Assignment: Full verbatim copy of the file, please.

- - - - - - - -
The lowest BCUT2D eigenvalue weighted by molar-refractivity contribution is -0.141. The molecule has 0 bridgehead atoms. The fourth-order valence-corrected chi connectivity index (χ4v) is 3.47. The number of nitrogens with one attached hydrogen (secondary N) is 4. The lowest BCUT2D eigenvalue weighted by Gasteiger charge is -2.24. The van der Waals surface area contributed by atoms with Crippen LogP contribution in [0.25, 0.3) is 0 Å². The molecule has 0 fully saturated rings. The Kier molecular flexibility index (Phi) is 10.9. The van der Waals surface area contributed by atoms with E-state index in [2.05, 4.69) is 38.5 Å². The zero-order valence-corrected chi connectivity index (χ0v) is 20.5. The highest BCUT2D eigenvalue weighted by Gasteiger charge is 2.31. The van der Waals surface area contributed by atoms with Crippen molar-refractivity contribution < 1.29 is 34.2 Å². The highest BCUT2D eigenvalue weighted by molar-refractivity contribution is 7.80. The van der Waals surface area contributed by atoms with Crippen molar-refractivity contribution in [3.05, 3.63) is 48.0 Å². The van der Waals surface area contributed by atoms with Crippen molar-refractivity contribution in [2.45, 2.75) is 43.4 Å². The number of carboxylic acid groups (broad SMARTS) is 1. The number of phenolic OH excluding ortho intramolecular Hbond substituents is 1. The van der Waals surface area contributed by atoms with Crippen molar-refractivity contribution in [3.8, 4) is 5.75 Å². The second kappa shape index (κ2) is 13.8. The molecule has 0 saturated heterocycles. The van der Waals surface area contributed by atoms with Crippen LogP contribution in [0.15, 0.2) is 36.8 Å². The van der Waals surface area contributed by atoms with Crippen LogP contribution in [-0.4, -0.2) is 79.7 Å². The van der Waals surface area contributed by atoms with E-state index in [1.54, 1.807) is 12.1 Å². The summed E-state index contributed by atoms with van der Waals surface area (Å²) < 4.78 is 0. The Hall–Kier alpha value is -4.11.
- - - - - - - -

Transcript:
The lowest BCUT2D eigenvalue weighted by molar-refractivity contribution is -0.141. The molecule has 0 bridgehead atoms. The fourth-order valence-corrected chi connectivity index (χ4v) is 3.47. The number of nitrogens with one attached hydrogen (secondary N) is 4. The lowest BCUT2D eigenvalue weighted by Gasteiger charge is -2.24. The van der Waals surface area contributed by atoms with Crippen LogP contribution in [0.25, 0.3) is 0 Å². The molecule has 0 fully saturated rings. The Kier molecular flexibility index (Phi) is 10.9. The van der Waals surface area contributed by atoms with E-state index in [2.05, 4.69) is 38.5 Å². The zero-order valence-corrected chi connectivity index (χ0v) is 20.5. The highest BCUT2D eigenvalue weighted by Gasteiger charge is 2.31. The van der Waals surface area contributed by atoms with Crippen molar-refractivity contribution < 1.29 is 34.2 Å². The highest BCUT2D eigenvalue weighted by molar-refractivity contribution is 7.80. The van der Waals surface area contributed by atoms with Crippen molar-refractivity contribution in [3.05, 3.63) is 48.0 Å². The van der Waals surface area contributed by atoms with Crippen molar-refractivity contribution in [2.45, 2.75) is 43.4 Å². The number of carboxylic acid groups (broad SMARTS) is 1. The number of phenolic OH excluding ortho intramolecular Hbond substituents is 1. The van der Waals surface area contributed by atoms with Crippen molar-refractivity contribution in [3.8, 4) is 5.75 Å². The second kappa shape index (κ2) is 13.8. The molecule has 0 saturated heterocycles. The van der Waals surface area contributed by atoms with Crippen LogP contribution in [0.15, 0.2) is 36.8 Å². The van der Waals surface area contributed by atoms with Crippen LogP contribution in [-0.4, -0.2) is 79.7 Å². The van der Waals surface area contributed by atoms with E-state index in [1.54, 1.807) is 12.1 Å². The summed E-state index contributed by atoms with van der Waals surface area (Å²) < 4.78 is 0. The Hall–Kier alpha value is -4.11.